At 70, Muhammad Ali is “still the greatest” to friends and admirers worldwide.
The boxing champ basked in chants of “Ali! Ali!” as hundreds of supporters cheered him on Saturday night with a hearty rendering of “Happy Birthday” during his 70th birthday celebration in his Kentucky hometown. Never mind that Ali actually turns 70 years old on Tuesday: the private party in his hometown is the first of five planned in the next few months.
As party-goers mingled in a lobby of the Muhammad Ali Center before the festivities, Ali walked slowly to a second-floor balcony overlooking them. The crowd immediately began to clap, then broke into effusive chants and singing. The three-time world heavyweight champion, who is battling Parkinson’s disease, leaned against a rail and raised his right hand to wave to the crowd. Then he joined his party out of view of the public and the press.
Former heavyweight champion Lennox Lewis said his boyhood idol is “still the greatest.”
“I feel so proud and honored that we’re able to show our feelings and show our support for him,” Lewis said.
The guest list numbered 350 for the private party, which doubled as a $1,000-per-person fundraiser for the Ali Center, a six-year-old cultural and education complex designed to be a legacy to his social activism. The six-story center also retraces Ali’s career, including his epic bouts against Joe Frazier, George Foreman and Sonny Liston.
The guest list included Ali’s trainer Angelo Dundee and three American hikers who were imprisoned in Iran. Ali, perhaps the most prominent U.S. Muslim, lobbied for their release. Rocker John Mellencamp headlined the entertainment.
Dundee, who traveled from Clearwater, Fla., for the celebration, said he hears from Ali about once a month.
“We’re like family,” Dundee told The Courier-Journal of Louisville. “We’ve always been family and we’re always going to be family. He’ll say, ‘Angie, I want to come and train. That’s what I miss the most. Being in the gym. Working up a sweat.’”
Guests paid tribute to Ali before filling a banquet hall for a party closed to the public.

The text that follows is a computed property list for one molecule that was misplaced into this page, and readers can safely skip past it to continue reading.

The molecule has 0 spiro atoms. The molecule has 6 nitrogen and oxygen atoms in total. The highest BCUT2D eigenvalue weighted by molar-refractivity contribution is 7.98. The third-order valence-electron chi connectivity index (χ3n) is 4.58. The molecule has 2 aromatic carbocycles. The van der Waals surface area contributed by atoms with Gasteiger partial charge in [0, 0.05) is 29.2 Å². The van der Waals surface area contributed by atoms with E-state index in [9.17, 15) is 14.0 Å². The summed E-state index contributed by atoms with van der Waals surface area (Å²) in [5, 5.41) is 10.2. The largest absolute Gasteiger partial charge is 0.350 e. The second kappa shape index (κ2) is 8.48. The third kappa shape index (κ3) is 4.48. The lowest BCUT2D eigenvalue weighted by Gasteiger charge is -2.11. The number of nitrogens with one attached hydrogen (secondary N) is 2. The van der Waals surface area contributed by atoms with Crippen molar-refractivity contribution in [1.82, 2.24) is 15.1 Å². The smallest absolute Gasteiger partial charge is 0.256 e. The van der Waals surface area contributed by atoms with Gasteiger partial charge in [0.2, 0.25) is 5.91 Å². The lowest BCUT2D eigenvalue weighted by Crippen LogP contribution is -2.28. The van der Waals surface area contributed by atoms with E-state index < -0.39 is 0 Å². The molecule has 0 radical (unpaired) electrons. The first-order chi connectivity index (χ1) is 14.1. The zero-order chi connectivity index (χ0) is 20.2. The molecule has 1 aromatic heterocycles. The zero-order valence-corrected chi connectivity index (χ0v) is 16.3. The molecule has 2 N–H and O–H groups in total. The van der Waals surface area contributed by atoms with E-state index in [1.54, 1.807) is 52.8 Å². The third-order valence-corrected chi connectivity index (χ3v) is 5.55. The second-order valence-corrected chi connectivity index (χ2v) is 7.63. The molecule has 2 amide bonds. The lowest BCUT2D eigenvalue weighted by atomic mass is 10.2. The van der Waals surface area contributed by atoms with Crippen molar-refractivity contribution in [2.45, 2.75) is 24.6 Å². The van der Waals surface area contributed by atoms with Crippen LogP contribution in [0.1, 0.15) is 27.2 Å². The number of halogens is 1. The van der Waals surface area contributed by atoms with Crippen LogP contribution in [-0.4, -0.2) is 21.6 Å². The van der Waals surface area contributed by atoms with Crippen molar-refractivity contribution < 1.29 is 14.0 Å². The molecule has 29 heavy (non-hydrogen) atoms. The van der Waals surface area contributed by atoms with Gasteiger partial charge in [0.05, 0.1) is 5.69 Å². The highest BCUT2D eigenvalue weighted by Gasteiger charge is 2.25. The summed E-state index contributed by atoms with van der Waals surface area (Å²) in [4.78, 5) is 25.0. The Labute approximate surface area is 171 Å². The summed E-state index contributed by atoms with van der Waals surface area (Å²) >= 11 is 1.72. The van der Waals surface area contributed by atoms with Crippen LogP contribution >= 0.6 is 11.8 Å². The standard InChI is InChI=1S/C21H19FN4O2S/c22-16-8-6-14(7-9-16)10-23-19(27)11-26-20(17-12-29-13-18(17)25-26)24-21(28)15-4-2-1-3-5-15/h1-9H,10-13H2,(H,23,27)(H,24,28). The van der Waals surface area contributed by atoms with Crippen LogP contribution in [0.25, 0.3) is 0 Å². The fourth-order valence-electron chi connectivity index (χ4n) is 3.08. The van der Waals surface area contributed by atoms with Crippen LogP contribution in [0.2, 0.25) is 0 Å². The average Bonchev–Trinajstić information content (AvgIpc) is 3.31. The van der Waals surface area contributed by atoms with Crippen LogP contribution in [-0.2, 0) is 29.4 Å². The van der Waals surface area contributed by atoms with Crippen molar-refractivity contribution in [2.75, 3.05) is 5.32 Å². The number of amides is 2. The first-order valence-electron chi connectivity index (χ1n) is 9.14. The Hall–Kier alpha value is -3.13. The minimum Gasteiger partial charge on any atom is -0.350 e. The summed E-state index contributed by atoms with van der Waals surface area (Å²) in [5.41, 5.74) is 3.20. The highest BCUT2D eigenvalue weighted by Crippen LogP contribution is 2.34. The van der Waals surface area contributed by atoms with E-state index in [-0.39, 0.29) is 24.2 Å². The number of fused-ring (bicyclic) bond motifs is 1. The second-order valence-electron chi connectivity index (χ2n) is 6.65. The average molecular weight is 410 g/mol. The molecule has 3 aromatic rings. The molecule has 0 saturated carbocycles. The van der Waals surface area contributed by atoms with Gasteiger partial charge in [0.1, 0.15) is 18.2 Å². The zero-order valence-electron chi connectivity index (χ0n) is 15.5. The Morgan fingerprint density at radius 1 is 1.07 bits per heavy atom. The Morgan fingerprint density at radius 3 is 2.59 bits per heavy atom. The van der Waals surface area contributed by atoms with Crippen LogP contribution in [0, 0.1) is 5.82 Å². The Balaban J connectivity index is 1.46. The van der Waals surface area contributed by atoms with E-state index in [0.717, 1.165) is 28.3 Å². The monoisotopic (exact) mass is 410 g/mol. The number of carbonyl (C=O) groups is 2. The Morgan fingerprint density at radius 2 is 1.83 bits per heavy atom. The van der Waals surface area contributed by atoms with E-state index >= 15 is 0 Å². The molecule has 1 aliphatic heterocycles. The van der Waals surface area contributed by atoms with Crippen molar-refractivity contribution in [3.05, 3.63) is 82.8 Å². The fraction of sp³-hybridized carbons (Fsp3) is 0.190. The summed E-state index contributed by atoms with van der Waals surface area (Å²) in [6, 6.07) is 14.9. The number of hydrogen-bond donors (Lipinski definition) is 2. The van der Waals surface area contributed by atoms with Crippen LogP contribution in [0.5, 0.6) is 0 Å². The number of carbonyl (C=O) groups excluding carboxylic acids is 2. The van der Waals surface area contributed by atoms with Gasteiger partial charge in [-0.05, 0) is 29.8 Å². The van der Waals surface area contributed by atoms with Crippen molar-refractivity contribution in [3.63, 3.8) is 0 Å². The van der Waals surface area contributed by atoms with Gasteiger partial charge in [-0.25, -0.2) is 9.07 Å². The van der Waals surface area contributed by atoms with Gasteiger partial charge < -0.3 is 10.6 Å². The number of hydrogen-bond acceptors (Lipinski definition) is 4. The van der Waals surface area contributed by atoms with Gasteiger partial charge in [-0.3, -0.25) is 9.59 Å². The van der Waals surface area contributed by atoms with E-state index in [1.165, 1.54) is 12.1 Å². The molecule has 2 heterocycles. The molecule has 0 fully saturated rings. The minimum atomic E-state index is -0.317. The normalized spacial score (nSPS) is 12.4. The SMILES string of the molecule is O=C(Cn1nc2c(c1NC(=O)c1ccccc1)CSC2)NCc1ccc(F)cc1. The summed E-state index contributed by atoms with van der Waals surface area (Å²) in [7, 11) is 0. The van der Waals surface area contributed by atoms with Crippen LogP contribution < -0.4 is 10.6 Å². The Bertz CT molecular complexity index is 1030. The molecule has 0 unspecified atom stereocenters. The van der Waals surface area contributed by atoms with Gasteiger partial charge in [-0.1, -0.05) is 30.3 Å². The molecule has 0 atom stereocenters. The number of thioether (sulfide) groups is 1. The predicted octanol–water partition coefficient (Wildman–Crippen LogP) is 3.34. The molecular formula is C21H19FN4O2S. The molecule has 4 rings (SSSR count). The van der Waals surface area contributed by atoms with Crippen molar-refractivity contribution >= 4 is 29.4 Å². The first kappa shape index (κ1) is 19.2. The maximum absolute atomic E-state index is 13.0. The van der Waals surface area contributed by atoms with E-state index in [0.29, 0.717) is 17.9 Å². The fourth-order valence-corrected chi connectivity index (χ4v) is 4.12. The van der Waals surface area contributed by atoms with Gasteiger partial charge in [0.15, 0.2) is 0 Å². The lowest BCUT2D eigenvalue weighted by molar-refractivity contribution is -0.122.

“The reason I loved him is because of his confidence,” University of Kentucky men’s basketball coach John Calipari said. “He would talk and then back it up. He had great courage and who had more fun than him?”
The self-proclaimed “Greatest of All Time” remains one of the world’s most recognizable figures, even though he’s been largely absent from the public eye recently as he fights Parkinson’s disease.
His wife Lonnie Ali said recently that the boxing great has mixed feelings about the landmark birthday.
“He’s glad he’s here to turn 70, but he wants to be reassured he doesn’t look 70,” she said.
Born Cassius Marcellus Clay Jr. on Jan. 17, 1942, Ali took up boxing at age 12, when his bike was stolen and he wanted to find and whip the culprit. The boy was introduced to Joe Martin, a police officer who coached boxing at a local gym.
Ali flourished in the ring, becoming a top amateur and Olympic gold medalist. He made his professional debut in Louisville and arranged for a local children’s hospital to receive proceeds from the fight.
Lewis said Ali ranks as the greatest of heavyweights, and he said he was inspired by Ali’s fights.
“I used to get mad if I didn’t see the Ali shuffle,” Lewis said. “So I was always watching him, expecting some type of antic.”
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